anatomy and physiology i bio 130 n.
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Anatomy and Physiology I Bio 130

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Anatomy and Physiology I Bio 130

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  1. Anatomy and Physiology IBio 130 Professor Peter Smith D.P.T, ATC http://www2.sunysuffolk.edu/smithpr/

  2. Overview of Anatomy and Physiology • Anatomy – the study of the structure of body parts and their relationships to one another • Physiology – the study of the function of the body’s structural machinery • Cytology – study of the cell • Histology – study of tissues

  3. Levels of Structural Organization Smooth muscle cell Molecules Cellular levelCells are made up of molecules 2 Atoms Chemical levelAtoms combine to form molecules 1 Smooth muscle tissue Heart Tissue levelTissues consist of similar types of cells 3 Cardiovascular system Blood vessels Epithelial tissue Smooth muscle tissue Blood vessel (organ) Organismal levelThe human organism is made up of many organ systems 6 Connective tissue Organ levelOrgans are made up of different types of tissues 4 Organ system levelOrgan systems consist of different organs that work together closely 5

  4. Organ Systems Interrelationships • Nutrients necessary for energy production for all the cells in the body are absorbed in the digestive system. • O2 and CO2 are exchanged by the respiratory system and distributed throughout the blood by the circulatory system. • Metabolic wastes are eliminated by the urinary and respiratory systems

  5. Homeostasis • Homeostasis is the ability to maintain a relatively stable internal environment in an ever-changing outside world • The internal environment of the body is in a dynamic state of equilibrium • There is a tight regulation of hormones (chemical messages), changes is body temperature and the nervous system. • The body is designed to maintain homeostasis! • Diets fail because calorie restriction can promote a rapid drop in body weight. Your physiology sees this as a threat to your survival. To restore homeostasis metabolism is reduced.

  6. Homeostatic Control Mechanisms Controlcenter Input:Informationsent alongafferentpathway to 3 Output:Information sentalong efferentpathway to 4 Effector Receptor (sensor) Changedetectedby receptor 2 Response ofeffector feedsback to influencemagnitude of stimulus andreturnsvariable tohomeostasis 5 Stimulus:Produceschangein variable 1 Imbalance Variable (in homeostasis) Imbalance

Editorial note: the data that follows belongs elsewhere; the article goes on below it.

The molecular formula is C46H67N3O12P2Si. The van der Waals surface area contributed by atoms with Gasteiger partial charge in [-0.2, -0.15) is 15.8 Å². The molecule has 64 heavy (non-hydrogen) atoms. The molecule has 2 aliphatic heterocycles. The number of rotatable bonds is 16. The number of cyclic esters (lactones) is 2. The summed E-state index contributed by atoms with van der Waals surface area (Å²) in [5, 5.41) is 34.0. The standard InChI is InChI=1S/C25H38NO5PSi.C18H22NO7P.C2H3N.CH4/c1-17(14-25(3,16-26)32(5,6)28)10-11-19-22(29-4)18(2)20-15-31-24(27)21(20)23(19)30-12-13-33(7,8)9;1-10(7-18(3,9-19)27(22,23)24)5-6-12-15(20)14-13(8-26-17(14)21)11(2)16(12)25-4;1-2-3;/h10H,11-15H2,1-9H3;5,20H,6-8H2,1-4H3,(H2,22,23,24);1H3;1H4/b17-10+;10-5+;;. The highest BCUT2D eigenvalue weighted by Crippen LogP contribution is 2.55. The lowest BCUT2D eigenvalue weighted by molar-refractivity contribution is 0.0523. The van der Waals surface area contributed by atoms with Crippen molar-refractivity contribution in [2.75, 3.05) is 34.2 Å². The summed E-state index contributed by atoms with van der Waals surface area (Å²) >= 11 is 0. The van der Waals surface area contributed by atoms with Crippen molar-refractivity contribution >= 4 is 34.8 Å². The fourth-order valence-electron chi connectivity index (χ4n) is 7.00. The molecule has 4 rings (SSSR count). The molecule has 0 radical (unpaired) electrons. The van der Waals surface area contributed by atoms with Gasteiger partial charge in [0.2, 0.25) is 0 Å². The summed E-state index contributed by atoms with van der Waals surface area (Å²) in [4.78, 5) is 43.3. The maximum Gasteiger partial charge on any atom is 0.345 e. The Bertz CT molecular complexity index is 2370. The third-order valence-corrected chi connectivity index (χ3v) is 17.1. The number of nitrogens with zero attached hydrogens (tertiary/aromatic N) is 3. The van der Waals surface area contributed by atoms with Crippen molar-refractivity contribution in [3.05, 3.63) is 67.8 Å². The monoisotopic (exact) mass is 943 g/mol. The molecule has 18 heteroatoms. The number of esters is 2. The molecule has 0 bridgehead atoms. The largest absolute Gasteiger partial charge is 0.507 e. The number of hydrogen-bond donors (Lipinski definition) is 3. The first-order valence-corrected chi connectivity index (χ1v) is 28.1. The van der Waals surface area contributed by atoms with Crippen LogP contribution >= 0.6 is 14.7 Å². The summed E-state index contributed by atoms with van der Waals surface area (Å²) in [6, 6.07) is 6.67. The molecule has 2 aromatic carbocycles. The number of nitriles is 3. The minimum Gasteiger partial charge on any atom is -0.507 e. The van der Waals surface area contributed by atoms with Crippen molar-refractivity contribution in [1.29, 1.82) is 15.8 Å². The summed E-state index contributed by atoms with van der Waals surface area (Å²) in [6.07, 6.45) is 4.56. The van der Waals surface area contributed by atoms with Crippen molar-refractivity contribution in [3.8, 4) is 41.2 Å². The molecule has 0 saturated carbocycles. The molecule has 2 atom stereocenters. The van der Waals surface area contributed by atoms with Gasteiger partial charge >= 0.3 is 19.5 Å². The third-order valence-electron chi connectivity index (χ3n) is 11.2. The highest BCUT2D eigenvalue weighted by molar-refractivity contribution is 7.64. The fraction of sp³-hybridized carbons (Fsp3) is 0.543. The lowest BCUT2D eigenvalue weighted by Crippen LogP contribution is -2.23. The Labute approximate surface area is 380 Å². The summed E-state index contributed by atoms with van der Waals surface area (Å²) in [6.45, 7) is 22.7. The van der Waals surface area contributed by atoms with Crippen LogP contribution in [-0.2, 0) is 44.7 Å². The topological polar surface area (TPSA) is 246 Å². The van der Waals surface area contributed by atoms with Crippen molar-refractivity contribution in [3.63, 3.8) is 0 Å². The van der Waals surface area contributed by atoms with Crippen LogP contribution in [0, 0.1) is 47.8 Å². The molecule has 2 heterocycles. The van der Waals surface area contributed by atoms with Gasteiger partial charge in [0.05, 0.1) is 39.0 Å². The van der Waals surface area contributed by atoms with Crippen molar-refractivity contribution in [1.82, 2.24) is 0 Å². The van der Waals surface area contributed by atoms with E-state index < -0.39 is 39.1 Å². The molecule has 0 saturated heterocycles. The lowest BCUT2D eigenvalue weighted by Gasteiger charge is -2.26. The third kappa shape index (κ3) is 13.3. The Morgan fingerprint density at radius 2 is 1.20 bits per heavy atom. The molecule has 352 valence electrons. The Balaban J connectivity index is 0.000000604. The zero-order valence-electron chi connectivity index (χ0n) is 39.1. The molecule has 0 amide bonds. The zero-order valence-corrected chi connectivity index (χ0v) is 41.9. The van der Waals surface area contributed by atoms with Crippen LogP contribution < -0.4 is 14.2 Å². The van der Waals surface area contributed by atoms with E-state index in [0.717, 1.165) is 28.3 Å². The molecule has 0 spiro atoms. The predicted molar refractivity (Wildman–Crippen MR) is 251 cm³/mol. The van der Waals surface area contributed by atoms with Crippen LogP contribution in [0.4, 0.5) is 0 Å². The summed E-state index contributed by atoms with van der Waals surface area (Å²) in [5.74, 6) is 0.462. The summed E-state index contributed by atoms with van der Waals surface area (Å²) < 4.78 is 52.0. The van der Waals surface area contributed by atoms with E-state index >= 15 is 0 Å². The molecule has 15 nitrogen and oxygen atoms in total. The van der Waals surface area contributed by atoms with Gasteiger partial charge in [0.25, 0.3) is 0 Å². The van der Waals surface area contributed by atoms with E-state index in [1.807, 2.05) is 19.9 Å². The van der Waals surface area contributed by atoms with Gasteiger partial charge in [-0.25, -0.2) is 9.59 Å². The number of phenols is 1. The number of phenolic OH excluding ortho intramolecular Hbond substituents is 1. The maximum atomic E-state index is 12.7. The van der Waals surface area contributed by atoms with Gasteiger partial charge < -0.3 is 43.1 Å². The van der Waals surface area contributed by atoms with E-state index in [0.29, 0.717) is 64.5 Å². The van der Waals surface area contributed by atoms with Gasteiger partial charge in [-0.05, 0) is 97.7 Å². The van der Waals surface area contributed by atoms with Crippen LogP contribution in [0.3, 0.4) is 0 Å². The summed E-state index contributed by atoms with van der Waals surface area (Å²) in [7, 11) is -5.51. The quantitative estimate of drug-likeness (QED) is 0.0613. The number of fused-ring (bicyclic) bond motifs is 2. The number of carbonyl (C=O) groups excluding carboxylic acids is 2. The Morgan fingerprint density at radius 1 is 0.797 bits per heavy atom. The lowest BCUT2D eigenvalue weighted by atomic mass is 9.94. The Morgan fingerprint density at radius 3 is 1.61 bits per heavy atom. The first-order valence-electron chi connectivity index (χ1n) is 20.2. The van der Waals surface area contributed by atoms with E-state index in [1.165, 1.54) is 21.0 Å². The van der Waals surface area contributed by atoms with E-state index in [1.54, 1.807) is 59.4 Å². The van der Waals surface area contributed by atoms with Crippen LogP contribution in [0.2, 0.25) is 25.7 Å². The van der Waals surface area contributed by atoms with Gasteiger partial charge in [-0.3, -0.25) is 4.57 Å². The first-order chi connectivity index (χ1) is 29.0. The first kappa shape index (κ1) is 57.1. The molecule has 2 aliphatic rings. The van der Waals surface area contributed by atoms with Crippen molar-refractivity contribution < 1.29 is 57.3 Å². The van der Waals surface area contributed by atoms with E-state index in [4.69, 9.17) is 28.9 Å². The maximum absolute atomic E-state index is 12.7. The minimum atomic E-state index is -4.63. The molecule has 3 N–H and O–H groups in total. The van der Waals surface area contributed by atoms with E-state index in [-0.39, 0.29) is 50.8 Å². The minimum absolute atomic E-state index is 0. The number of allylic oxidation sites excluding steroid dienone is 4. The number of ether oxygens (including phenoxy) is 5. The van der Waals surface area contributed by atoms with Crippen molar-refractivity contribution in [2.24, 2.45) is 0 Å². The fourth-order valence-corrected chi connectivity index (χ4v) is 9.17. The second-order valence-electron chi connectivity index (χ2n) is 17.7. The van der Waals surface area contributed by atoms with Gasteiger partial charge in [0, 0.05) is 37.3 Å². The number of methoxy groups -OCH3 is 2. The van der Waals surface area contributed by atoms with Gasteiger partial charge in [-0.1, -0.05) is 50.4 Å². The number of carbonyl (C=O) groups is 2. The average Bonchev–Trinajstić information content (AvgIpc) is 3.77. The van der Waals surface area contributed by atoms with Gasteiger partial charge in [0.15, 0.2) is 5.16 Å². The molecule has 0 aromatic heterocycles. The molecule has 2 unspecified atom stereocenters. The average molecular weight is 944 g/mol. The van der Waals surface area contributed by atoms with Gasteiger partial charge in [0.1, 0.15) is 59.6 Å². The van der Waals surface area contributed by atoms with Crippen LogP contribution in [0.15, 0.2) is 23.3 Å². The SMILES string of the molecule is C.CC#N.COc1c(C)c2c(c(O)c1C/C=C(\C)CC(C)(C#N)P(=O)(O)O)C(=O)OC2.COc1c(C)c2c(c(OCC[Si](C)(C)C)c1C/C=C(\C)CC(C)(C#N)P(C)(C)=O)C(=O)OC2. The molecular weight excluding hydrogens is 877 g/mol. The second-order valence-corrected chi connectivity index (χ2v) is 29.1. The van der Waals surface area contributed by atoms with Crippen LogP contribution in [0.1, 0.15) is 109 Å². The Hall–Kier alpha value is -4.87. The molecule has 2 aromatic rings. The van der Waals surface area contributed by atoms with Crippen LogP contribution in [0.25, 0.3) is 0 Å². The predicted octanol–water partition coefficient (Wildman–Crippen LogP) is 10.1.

7. Negative Feedback • In negative feedback systems, the output shuts off the original stimulus.

  8. Negative Feedback • When the body temperature is higher than the set point the blood vessels dilate bring the blood closer to the skin. Evaporated sweat cools the body • When the body is cold blood is shunted toward the internal organs way from the skin to minimize heat lose. Shivering creates heat as a byproduct of muscle metabolism

  9. Negative Feedback

  10. Positive Feedback • In positive feedback systems, the output enhances or exaggerates the original stimulus • Example: Regulation of blood clotting Figure 1.6

  11. Homeostatic Overview • Under normal circumstances the body’s homeostatic controls are maintained by negative feedback loops. • Diseases are often made worse because of failure of the normal negative feedback mechanisms. The creation of positive feedback loops that further drive the body away from its homeostatic mechanisms. Example: • Diseased lungs reduce the body’s ability to bring in oxygen to the cells. The body tries to adapt by make more oxygen carrying red blood cells. The result is thicker blood. This makes the heart work harder and even get larger. The larger heart put pressure on the lungs.